Syllabus Text Worksheets:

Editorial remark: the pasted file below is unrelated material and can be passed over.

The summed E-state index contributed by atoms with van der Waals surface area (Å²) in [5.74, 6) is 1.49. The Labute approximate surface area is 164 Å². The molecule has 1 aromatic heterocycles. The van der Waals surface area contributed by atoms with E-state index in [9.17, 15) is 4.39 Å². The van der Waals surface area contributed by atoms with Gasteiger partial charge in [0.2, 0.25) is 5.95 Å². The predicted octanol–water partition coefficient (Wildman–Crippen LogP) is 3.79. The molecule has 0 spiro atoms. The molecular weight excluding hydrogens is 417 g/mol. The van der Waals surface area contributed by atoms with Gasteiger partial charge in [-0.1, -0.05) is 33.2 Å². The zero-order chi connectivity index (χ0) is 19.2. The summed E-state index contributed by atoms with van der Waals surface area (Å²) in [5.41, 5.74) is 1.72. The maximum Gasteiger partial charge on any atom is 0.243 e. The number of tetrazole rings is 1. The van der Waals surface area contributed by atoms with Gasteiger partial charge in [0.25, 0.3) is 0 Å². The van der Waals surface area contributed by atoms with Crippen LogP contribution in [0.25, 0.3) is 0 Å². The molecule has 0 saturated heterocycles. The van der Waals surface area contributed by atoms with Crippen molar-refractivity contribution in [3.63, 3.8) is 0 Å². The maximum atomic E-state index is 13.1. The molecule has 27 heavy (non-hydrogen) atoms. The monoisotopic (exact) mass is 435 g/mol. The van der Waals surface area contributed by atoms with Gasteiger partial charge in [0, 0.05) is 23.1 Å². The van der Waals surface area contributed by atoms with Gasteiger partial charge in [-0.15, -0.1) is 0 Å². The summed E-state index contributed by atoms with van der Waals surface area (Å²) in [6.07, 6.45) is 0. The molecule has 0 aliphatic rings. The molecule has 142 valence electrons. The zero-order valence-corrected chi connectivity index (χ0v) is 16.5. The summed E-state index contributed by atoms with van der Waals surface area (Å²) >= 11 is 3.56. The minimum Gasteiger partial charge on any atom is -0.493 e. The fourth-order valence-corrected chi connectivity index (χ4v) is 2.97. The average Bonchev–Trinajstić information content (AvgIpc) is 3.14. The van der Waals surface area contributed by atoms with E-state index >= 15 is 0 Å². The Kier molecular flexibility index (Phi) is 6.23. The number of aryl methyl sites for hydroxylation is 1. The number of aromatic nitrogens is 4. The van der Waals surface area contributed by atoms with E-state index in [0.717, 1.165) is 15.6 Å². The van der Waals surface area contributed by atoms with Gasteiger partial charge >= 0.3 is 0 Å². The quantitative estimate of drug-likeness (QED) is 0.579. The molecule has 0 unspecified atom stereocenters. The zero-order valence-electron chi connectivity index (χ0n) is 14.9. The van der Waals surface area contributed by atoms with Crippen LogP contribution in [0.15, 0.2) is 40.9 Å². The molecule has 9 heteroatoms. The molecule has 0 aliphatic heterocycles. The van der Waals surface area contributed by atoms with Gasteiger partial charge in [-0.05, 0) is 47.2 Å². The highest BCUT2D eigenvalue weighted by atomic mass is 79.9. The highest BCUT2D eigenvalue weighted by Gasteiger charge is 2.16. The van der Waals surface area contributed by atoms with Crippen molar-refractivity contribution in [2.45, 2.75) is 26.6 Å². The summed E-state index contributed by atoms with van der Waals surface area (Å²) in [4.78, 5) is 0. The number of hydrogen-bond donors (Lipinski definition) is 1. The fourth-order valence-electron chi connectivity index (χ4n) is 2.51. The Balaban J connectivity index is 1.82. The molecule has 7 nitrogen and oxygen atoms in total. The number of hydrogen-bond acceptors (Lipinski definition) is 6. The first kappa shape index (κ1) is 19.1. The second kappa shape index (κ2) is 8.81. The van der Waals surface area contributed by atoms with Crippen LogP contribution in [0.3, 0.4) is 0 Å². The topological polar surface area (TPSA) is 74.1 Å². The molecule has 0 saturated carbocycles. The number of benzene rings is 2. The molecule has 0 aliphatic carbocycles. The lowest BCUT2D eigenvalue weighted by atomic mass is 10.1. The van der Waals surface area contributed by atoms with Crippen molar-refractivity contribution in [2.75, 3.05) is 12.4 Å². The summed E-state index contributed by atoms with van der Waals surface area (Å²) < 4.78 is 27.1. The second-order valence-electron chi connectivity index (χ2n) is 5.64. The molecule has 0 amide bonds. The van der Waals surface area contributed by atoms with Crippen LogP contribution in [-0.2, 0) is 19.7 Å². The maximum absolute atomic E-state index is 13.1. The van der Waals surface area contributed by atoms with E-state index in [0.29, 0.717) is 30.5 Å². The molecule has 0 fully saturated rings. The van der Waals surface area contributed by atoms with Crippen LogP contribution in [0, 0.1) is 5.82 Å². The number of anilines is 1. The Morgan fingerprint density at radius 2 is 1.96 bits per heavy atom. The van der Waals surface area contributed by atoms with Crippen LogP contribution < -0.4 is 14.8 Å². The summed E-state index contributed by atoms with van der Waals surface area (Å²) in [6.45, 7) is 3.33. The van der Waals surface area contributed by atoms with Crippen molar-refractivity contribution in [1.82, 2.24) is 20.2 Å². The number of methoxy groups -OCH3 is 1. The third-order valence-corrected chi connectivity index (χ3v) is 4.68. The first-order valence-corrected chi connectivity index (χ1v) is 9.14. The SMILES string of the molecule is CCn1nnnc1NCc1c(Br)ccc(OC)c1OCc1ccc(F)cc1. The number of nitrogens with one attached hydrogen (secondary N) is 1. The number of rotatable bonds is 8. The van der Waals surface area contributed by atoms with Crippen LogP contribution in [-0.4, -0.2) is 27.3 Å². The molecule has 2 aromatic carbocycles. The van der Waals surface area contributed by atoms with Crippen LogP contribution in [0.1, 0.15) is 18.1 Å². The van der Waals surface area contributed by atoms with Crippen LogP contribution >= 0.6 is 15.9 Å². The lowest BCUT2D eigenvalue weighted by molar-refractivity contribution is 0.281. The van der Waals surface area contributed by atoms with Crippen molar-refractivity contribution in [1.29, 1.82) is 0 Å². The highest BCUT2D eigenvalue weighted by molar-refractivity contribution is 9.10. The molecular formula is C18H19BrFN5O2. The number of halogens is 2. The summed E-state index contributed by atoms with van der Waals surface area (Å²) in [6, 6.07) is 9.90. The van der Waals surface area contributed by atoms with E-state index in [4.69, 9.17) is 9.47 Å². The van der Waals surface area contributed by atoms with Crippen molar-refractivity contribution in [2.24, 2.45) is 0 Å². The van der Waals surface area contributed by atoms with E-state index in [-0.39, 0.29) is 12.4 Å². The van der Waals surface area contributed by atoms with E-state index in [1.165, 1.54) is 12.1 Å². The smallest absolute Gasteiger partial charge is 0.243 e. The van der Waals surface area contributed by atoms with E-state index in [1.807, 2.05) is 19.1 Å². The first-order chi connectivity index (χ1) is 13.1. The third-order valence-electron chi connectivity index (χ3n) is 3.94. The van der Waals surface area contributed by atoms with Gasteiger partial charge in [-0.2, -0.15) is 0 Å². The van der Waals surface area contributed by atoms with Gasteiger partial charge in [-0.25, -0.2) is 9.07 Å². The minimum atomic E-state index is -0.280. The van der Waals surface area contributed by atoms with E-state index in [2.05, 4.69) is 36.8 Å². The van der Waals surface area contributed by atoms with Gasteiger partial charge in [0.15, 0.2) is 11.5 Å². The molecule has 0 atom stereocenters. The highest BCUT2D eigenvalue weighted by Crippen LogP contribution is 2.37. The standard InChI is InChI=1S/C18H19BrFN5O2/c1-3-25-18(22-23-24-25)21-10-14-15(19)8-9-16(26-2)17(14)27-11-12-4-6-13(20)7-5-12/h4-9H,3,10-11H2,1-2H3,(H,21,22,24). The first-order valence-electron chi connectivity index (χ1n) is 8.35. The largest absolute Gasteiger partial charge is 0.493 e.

Syllabus for Math 3175 Spring 2016 Prof. A. Iarrobino Text: Contemporary Abstract Algebra, 8th Ed. J. Gallian, Brooks-Cole ISBN 13:978-1-133-5999708. There is an e-edition available. Worksheets: Proofs, Group actions on a set, Sylow theorems, etc.: will be posted or handed out. Reference: J.L.Alperin and Rowen B. Bell: Groups and Representations, Springer GTM #162. Online : T.W. Judson, Abstract Algebra http://abstract.ups.edu/index.html (sec. 12-15) Prerequisite: Linear algebra MTH 2331, and Calculus 3 MTH 2321. Helpful: Math 1365, Introduction to Mathematical Reasoning. Time: MWTh 9:15-10:20 AM. Room: 415 Shillman, Registrar CRN 30226 Instructor: Prof. Anthony Iarrobino, 526 NI, x 5524, e-mail [email protected] E-mail is usually a very quick way to contact me, please address “Prof. Iarrobino”. Office Hours: Mon 11-12,3:15-4:30. Wed. 11-12, 1:30-2:30; Thurs: 11-2, or by appointment. (I am frequently in until later Monday and Thursday, but please schedule to be sure). Spring 2016: I will use Blackboard or e-mail for occasional announcements, and brief summaries of classwork, as well as HW assignments. I will also post worksheets and sample exams, info on essay at Blackboard’s Class Materials. Grading: HW and Quizzes (30%) (About 5 quizzes, usually on alternate weeks). Goal C essay (10%). The one-hour midterm exam is 20%. A final exam (day TBA) is required of all, and will count 40%. Optional work such as a project or presentation: may count for up to 20% of your grade before FE, if arranged with instructor by March 2. HW: I will assign homework, primarily from the syllabus below and worksheets. On alternate Thursdays at the beginning of class, I plan to collect HW assigned Wed-Thurs of previous week, and Monday of current week (if there should be a TA assigned, HW will be collected weekly). At the final exam, you may pass in your collected HW or notebook to be checked for an Extra Credit HW grade, part of the before-final course grade. I encourage you to study with others, and to discuss HW with others, but HW passed in should be your own work. I will discuss this expectation more in class. Journal: An optional weekly journal either physical or online will count as EC (discuss with me). Class work, etc. in small groups: Part of most classes will be devoted to solving problems in group theory related to HW. We may work in small groups. Also a group of students may choose to do an optional presentation or project. Topics: The course introduces the basic ideas and applications of group theory, including symmetry groups, abelian, cyclic, and permutation groups. Also subgroups, normal subgroups, group homomorphisms, quotient groups, direct products, group actions on a set, and an introduction to the Sylow theorems. The theory will be illustrated by examples from geometry, linear algebra and combinatorics. We will cover chapters 1-10, 29 of text, also topics from Chapters 11,24-27 as time permits. We will emphasize group action on a set as a unifying theme (handouts). Goals: A. Students will understand the basic ideas and some applications of groups. Students will be able to explain groups and factor groups and their relation to symmetry. Students will recognize mathematical objects that are groups, and be able to classify them as abelian, cyclic, direct products, etc. Students will understand homomorphism of and quotients of groups, and be able to determine when a group has a normal subgroup, or a quotient. B. Students will be able to reason mathematically, to write simple proofs, and are able to judge when an attempted proof in group theory is correct/complete or is not. C. Students will have a chance to reflect on doing mathematics, solving problems and our role and progress as mathematicians Math 3175 Spring 2016 Prof. A. Iarrobino – Syllabus p. 2 Homework exercises from text (8th edition). Instructor will make assignments. WS=worksheet Chapter Topic Pages Problems 0 Preliminaries: GCD, LCM, proofs 23 1,2,4-13,20-21,58,59 WS On proofs WS #4A,B,C 1 Examples of symmetry groups 37 5,13,17,19,20,24 2 Definition and examples of groups 54 1-8,11-14 Elementary properties of groups 54 22-25,28,31,33-35,45 3 Finite groups, subgroups 68 1-3,22,26,32,-34,45,46,49 “ “ of GL(2,R) general linear group 72 52-55,61,62,67,69,76,79-80. WS Group actions on a set. Orbit, stabilizer WS WS 4 Properties of cyclic groups 87 1-10,14,21,26,28 Classification of subgroups of cyclic groups 89 36-39,56-58,61,69-70 Cyclic groups and supplementary exercises 95 1-3,6-7,9,12,20.18,24-25,27,35 5 Permutation groups, cycle decomposition 118 1-10,17,18,27-29 Permutation groups, stabilizer, application 120 31,32,35,37,43,61,81-82 6 Isomorphisms 138 1-10,14,34,35 Isomorphisms: Aut(G), Aut( Z n ) 140 37,39,42,45,53,55,56,63 WS Thurston article: read on ArXiv WS Goal C essay. 7 Cosets and Lagrange’s Theorem 156 1-9,15,17,18,20,27,28 Groups of order 2p; rotation groups 158 44,45,46,47,59,60,62,64 8 External direct products 174 1-12,14,18,20,22,24,26,28,29, 35,52,53,54,59,63,67,68,81 Supplementary Exercises 181 5,6,12,15,16,27,28,37,46.47. 49,53,59 9 Normal subgroups, define factor group G/N 200 1,2,3,5,6,7,8, 12 Factor groups G/N 201 14,16,17,18,27,28,29,30,32,34 Orders of elements in G and G/N 202 37,38,42,47,48,51,55,56,67,68, Center Z(G), and G/Z(G). 70 10 Homomorphisms, kernel, and image 219 5,7-27,48,50,51,56,57,58,66 11 Fundamental Theorem of Abelian groups 234 1,3,4,5,7,13,15,16,19,25. Spr11FinalPractice Sect 6, F12ECHW #1,Spr12FE#1 8-11 Supplementary Exercises 238 1,2,4,8,9,10,15,31,32,39,40. 29 Symmetry and Counting 502 1-15 Burnside Theorem WS (proof, applications) WS 24* Class equation, Sylow theorems 421 5-8,15-18,21-26,32-39,48,55, optional Sylow and Group structure 60,61,65,69,70 Applications of Sylow to determine groups WS Groups actions on a set and proof of Sylow WS 27* Symmetry groups (also, use as reference) 466 1,2,4,7,13,15 28* Frieze groups and crystallographic groups 487 1-9,11-15 Readings: I will assign some readings relevant to Goal C, in particular W. Thurston, “On Proof and Progress in Mathematics” Bull Amer Math Soc 30 #2, April 1994, 161-177. Students are invited to suggest others. Attendance and class participation. This is an intensive course, and attendance is needed to participate fully! Strong participation and ECHW will add to your before FE course grade. Class: Normally each class will have time for questions, class work on problems, and presentation/discussion of topics. Math 3175 Spring 2016 Prof. A. Iarrobino – Syllabus p. 3 I request that electronic media (cell phones, smart phones, laptops, etc.) not be on during class so that focus can be on the class discussion. I will make an exception for those who have purchased an e-edition of the text and wish to use it in class. Academic Honesty: It is fine to work together to do homework (studies have shown this can be particularly helpful in learning math), provided such assistance is acknowledged specifically in any work passed in, and that you understand what you pass in. Collaboration on quizzes and exams is not allowed, unless I make a specific exemption for a quiz, announced in advance. In any presentation or project, resources used and sources of assistance must be acknowledged in a professional way. Student Code of Conduct: see http://www.northeastern.edu/osccr/academic-integrity-policy/ or find at Undergraduate Student Handbook. A commitment to the principles of academic integrity is essential to the mission of Northeastern University. The promotion of independent and original scholarship ensures that students derive the most from their educational experience and their pursuit of knowledge. Academic dishonesty violates the most fundamental values of an intellectual community and undermines the achievements of the entire University.” The website/handbook goes on to detail examples. In Math 3175, academic dishonesty on a quiz or exam, or assignment leads to a zero on the quiz or exam or assignment that cannot be made up, as well as a letter detailing the incident to the Office of Student Conduct and Conflict Resolution. The minimum penalty for a finding of academic dishonesty by the student Judicial Hearing Board includes one year suspended probation. Incomplete grade: requires a written understanding (contract) between the Instructor and student with details about what material will be made up and how. Incompletes are normally appropriate only for a student who is doing well, but who becomes ill, or has a family emergency late in the semester. Concerns: In case of concerns about the course that cannot be resolved by speaking with the instructor, please contact the Mathematics Department Teaching Director, Professor David Massey 529 Nightingale Hall, Phone 617-373-5527 e-mail d.massey(at) neu.edu Tutoring: http://www.math.neu.edu/undergraduate-program/mathematics-tutoring-services -available Room 540B Nightingale, sign up on my.neu account (tutoring link). I will identify some tutors at the Math Dept tutoring center with experience in group theory. For College of Sciences peer tutoring see www.northeastern.edu/csastutoring/ TRACE participation at the end of the course is expected. If there is class Trace participation above 85% the lowest quiz will be dropped. I will also ask from time to time for feedback on how the class is going (3 minute feedback). Online resource: I will post a list of online resources. One resource is the Gallian Contemporarry Abtract algebra web page. It has suggestions on using the text, writing proofs, computer program links for working with groups and the text,. even songs (extra credit for suitable new songs performed) http://www.d.umn.edu/~jgallian/ Review: Gallian’s True-False questions http://www.d.umn.edu/~jgallian/TF/ MacTutor site: History of group theory (J. J O’Connor and E.F. Robinson). http://www.gap-system.org/~history/HistTopics/Development_group_theory.html GAP: software for working with groups (Prof. Gene Cooperman of CS at NU is one of the many authors). FE: Day, time, TBA. All students will be expected to take the Final Exam as scheduled; your travel plans at the end of the semester must take the FE into account.